These are chat archives for rust-lang/rust

14th
Jan 2019
Zakarum
@omni-viral
Jan 14 09:16
+1 for using rustdoc to create birdseye overview
Ogulcan Erduran
@erduranogulcan
Jan 14 14:26
I checked the docs and web topics but I could not find correct answer. Is there try catch blocks in 2018 edition? There are topics about Result<String,Err> but I could not do that correctly. Can someone help? how can i use try catch blocks ? Like ;
Try{ blabla } catch { print(err) }
Ingvar Stepanyan
@RReverser
Jan 14 14:29
No, it's just an idea for which keyword was reserved
Mr Ceperka
@mrceperka
Jan 14 15:37
@erduranogulcan try pattern matching with Result, it's good.
thojest
@thojest
Jan 14 15:47
is the usage of unwrap() bad coding style because of missing error handling, or is it ok to use when one is really sure that this cannot fail ?
Ingvar Stepanyan
@RReverser
Jan 14 15:48
both :)
if you're absolutely sure (e.g. this is a Result that you just created from Ok), then it's fine
thojest
@thojest
Jan 14 15:49
:) ok
Tim Robinson
@1tgr
Jan 14 15:49
I guess the question would be, if you know it can't fail, why is it an Option or a Result at all?
Michal 'vorner' Vaner
@vorner
Jan 14 15:50
@thojest unwrap will panic if there's an error. And panic should usually be used when the application finds a bug in itself ‒ so assert panics, tests panic, access outside of array panic. So if getting Err (or None) there is a bug, then unwrap (or expect). If it can be caused by external circumstances (stupid user, broken files on disk, lost connectivity), then handle it in other ways
@1tgr Many reasons. Maybe you have something you need to consume in Drop, but that one gives you only &mut self access. So you put it to Option, but you're sure you're going to take it out only in the destructor.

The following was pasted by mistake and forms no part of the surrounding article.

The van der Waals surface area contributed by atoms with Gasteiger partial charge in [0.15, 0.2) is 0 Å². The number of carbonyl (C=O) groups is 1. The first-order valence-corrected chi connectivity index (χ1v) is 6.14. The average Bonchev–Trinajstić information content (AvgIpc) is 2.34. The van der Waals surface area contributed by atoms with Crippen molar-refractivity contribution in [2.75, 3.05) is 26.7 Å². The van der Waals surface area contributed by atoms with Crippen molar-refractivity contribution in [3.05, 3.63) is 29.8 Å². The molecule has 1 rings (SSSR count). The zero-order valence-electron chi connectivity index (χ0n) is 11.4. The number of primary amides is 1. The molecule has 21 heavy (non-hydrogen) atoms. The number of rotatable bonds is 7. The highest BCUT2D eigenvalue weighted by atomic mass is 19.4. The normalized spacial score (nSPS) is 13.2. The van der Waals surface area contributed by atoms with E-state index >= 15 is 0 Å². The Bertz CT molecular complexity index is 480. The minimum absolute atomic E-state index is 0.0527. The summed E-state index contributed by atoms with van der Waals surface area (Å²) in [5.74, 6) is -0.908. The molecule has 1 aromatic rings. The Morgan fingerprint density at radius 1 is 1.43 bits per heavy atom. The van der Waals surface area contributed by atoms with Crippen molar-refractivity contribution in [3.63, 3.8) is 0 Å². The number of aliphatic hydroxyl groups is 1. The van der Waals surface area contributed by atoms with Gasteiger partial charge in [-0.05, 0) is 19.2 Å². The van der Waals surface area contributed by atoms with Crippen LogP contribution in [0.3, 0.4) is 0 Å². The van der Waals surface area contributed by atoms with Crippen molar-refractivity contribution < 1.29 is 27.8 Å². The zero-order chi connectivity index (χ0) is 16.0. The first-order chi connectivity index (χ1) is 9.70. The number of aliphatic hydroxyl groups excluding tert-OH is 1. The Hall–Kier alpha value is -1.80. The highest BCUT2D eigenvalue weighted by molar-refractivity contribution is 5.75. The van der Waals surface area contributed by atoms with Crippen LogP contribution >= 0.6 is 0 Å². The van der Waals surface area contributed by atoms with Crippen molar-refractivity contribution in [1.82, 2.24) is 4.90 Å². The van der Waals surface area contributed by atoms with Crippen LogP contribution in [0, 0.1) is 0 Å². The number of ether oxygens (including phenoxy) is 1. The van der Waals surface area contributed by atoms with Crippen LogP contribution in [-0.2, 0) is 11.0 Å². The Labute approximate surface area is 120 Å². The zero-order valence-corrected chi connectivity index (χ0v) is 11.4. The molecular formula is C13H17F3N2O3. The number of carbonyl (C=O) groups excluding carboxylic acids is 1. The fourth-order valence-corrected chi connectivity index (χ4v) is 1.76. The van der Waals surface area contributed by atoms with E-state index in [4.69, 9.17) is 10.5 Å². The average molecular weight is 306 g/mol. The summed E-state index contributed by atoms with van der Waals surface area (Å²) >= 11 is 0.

Or maybe you want to do let ip: IpAddr = "127.0.0.1".parse().unwrap(); ‒ you know that this string is valid IP address so that parse won't fail. But that parse don't know it, so it has to return Result
thojest
@thojest
Jan 14 15:53
@vorner thx for the examples
thojest
@thojest
Jan 14 16:18
another question
how do i define bounds for a function where T is an Enum?
thojest
@thojest
Jan 14 16:26
ok, think I got it
trait bounds has nothing to do with enums i guess
Michal 'vorner' Vaner
@vorner
Jan 14 16:28
If something is a struct, primitive type, enum or union is independent concept from traits. Traits work on all of them the same way.
moofone
@moofone
Jan 14 16:57
does the grin miner start on a random nonce? Wondering if duplicate work will be an issue
Victor Lopes
@vlopes11
Jan 14 20:42
Hello Rustaceans. Is it possible to have a enum element that receives an instance of another enum? Example:
enum A {
    X,
}

enum B {
    X(A::X),
}
Ingvar Stepanyan
@RReverser
Jan 14 20:43
yes, but in the definition it has to be a type not an instance
or do you want to have it limited just to that one instance?
Victor Lopes
@vlopes11
Jan 14 20:44
Not sure if I understood. Could be something like this (this is a generic example)
enum A {
    X,
    Y,
}

enum B {
    X(A::X),
    Y(A::Y),
}

enum C {
    X(A::X),
    Y(A::Y),
}
Ingvar Stepanyan
@RReverser
Jan 14 20:45
No, you just need to define a variant that accepts the entire type
enum A {
  X,
  Y,
}

enum B {
  A(A),
}

enum C {
  A(A),
}
Victor Lopes
@vlopes11
Jan 14 20:46
Oh, understood. Thanks
Alex Hoeing
@DCBN
Jan 14 21:47
Hey! Someone who can help me think differently? I have been doing a lot of frontend developing, especially in Javascript and there is just some things where what I have in mind (technically) works out in Rust.
If you assume you have a collection of files and you want to organize these, in Javascript I would simply create an object with the filetype as the key and an array with the items fitting into this collection.
Something tells this isn't how you would do it in Rust?
Farhan Ahmed
@IMacronaut_twitter
Jan 14 22:28

I am trying to do is add utility methods/functions via a trait to a type that is part of an external crate, is this possible? e.g. I want to add helper functions (not provided by the crate) to the DateTime<Tz> type of the chrono crate using a custom trait.

This works so long as the trait, its impl and the functions that use the methods from the trait are in the same file. However, fails when I try to use the methos provided by the trait from lib.rs with the error "no method named tommorow found for type chrono::datetime::DateTime<chrono::offset::utc::Utc> in the current scope".

Am doing the right thing (that is idiomatic for Rust)?
toxicafunk
@toxicafunk
Jan 14 22:34
One restriction to note with trait implementations is that we can implement a trait on a type only if either the trait or the type is local to our crate.
...
Tim Robinson
@1tgr
Jan 14 22:36
@DCBN no, but in Rust you have a HashMap that can associate any key type with anything
(provided the key implements Hash and Eq, which most stuff does)